I think my living room shrunk. Actually, oddly enough, it looks bigger with all the furniture. We went from having two armchairs to an explosion of furniture filling up our house. It’s probably a good thing they didn’t bring the dining room table, because at this point, I don’t think we have room for it. And I’m loving it! Once we have a garage sale and get rid of the two ancient armchairs, our living room setup will be perfect. And, once we get the dogs’ loveseat (yes, they have their own sofa; keeps them off mine) moved back into the office, we’ll have room for the table. I’m so excited to eat at a real table I can hardly stand it! It certainly would have been nice for last night’s dinner. Dinner that I fixed for Ryan!
Yes, Ryan is finally home. And, even if I hadn’t figured that out last night, I’d know it this morning. I woke up to find massive piles of digital camouflage covered stuff everywhere. I had to wade through a sea of tactical gear this morning to get to a crying Carson. It was like a scene from American Gladiators. I needed protective gear just to cross the living room. But I don’t care. I’m just glad to have him home. I didn’t even mind when he snored right in my ear last night. Or when he turned on the bright overhead light at four-thirty this morning. He did almost get his legs broken, though, when he yelled out loud for Dexter after I had already put Carson down for the night. I forgave him when Carson didn’t wake up.
Speaking of Carson, he slept through the night for a total of four nights in a row. I try to nurse him as close to bedtime as possible, but usually it’s just a top-off and a fresh diaper before he goes to bed. This morning instead of fully waking him when he started crying at five-thirty, I went in like it was the middle of the night: hugged him close to stop the crying, a quick diaper change, a good feeding, and a quiet burp before I put him back down to sleep. That worked like a charm. He never fully woke up, and he’s been back in bed for over an hour now. Since Ryan got stuck with staff duty this weekend (it stinks, but someone has to do it–just wish it wasn’t Ryan), we won’t be heading home until Sunday morning. That means we’ll have a full seven nights exactly to establish the sleeping habit before we ruin it by traveling all day. My plan is to ride in the backseat and attempt to keep Carson awake and entertained for most of the trip. Haha, good luck, right? Keep your fingers crossed.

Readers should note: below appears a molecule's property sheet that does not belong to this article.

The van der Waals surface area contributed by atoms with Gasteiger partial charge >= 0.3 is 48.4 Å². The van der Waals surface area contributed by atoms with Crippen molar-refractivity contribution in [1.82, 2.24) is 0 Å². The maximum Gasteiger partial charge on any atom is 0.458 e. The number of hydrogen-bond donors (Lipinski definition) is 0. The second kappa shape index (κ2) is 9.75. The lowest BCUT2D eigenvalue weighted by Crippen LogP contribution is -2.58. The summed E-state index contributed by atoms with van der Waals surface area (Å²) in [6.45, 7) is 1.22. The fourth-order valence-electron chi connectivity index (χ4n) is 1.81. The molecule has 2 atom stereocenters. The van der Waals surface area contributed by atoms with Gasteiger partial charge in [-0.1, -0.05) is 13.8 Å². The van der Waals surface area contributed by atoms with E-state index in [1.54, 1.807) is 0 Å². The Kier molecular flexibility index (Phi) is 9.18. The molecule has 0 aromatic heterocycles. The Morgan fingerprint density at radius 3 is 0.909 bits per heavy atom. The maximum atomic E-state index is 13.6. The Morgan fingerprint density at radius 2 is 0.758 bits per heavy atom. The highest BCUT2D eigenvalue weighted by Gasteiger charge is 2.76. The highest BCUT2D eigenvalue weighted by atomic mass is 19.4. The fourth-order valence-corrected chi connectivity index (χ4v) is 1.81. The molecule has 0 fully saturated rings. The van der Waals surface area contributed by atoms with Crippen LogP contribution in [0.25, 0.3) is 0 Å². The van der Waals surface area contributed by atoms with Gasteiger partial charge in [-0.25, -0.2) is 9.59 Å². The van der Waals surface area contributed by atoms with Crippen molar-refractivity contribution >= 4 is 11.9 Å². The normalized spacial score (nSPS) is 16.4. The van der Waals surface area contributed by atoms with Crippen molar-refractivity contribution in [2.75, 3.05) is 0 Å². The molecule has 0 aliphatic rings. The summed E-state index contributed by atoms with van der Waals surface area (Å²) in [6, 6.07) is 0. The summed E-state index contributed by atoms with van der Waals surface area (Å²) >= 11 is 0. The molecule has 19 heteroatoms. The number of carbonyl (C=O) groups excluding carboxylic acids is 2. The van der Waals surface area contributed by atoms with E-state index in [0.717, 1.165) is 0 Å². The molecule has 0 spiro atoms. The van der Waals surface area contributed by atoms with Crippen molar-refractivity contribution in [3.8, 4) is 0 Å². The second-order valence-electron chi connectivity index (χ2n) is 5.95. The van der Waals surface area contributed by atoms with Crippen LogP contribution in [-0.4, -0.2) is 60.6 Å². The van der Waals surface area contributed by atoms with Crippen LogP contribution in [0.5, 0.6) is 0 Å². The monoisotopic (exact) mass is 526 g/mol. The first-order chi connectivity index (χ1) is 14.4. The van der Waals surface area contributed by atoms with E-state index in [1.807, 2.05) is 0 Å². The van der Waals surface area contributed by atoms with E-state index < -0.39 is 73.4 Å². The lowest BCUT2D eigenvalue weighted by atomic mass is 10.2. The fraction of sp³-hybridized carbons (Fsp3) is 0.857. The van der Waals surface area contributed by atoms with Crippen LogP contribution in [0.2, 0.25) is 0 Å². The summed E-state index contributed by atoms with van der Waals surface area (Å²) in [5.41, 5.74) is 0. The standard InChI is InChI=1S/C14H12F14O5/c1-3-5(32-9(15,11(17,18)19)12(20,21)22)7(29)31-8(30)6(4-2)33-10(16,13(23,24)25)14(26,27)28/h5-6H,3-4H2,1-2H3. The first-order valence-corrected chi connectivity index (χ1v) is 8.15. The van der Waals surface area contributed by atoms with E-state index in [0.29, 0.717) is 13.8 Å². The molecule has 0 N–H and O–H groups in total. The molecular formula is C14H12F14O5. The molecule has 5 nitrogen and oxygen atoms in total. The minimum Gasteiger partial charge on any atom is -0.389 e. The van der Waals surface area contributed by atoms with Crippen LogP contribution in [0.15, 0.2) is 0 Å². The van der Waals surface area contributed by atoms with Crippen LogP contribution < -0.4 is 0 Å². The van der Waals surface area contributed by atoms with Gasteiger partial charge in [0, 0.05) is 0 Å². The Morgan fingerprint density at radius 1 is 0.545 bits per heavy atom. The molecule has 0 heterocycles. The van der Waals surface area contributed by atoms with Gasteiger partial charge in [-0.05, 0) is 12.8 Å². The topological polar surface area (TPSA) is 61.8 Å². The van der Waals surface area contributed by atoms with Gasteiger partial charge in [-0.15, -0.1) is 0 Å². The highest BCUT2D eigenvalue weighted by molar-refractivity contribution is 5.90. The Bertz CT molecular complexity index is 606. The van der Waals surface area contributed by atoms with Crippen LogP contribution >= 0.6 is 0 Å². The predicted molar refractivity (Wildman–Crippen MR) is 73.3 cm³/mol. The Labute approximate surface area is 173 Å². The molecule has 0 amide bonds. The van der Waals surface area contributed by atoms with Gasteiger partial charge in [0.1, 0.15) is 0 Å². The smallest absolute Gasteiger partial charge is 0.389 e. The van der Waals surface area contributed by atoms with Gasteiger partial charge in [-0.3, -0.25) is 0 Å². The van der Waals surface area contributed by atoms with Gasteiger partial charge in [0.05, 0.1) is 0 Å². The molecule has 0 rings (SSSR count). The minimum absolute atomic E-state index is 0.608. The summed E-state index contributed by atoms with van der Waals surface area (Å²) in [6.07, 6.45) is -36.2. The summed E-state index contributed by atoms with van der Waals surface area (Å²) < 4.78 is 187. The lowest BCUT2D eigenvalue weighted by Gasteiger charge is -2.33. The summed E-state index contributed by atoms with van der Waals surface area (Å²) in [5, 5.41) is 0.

Meanwhile, I just got a text message from Ryan saying they got zonked this morning, and he’s off for the rest of the day. Holy cow, could the day get any better? For those of you unfamiliar with the Army term ‘zonk,’ it means, “you have thirty seconds to get the heck out of here, and I’d better not see you again, or you’ll work your butt off,” in a good way. It’s usually done as a reward for hard work, or when a commander wants to boost morale. For example, you’ve busted your butt down in Fort Polk for a month without seeing your family, and there’s a deployment looming in the near future. You arrive at PT, expecting to have to work all day, and so you’re all standing there in formation, waiting to begin, when suddenly, whoever is in charge of the formation yells, “ZONK!” A split second later, there is a mad scramble of soldiers like you’ve never seen before. Soldiers who’ve been trained all their careers to be orderly and move in perfect formation are suddenly making mad dashes to their vehicles, and for about thirty seconds, it is pure chaos. And it is awesome. During my chemical officer school, we were sitting in a classroom for the umpteenth day in a row, waiting for what we thought was the beginning of class, when our NCOIC (non-commissioned officer in charge) decided to pass the time by playing hangman. It took us awhile to get the first couple of letters (zonk is not an easy word to guess), and people were making stupid guesses at the word, when suddenly I figured it out. I threw my hand in the air, and when he called on me, I said, “can I say it?” He smiled then, because he knew I had gotten it. “Yeah, go ahead.” I yelled, “ZONK!” and the tiny classroom full of forty-one lieutenants exploded into insanity. People started shoving books, laptops, papers, and water bottles into backpacks and leaping over desks to get to the door. Yeah, zonk is undoubtedly the Army’s greatest literary invention.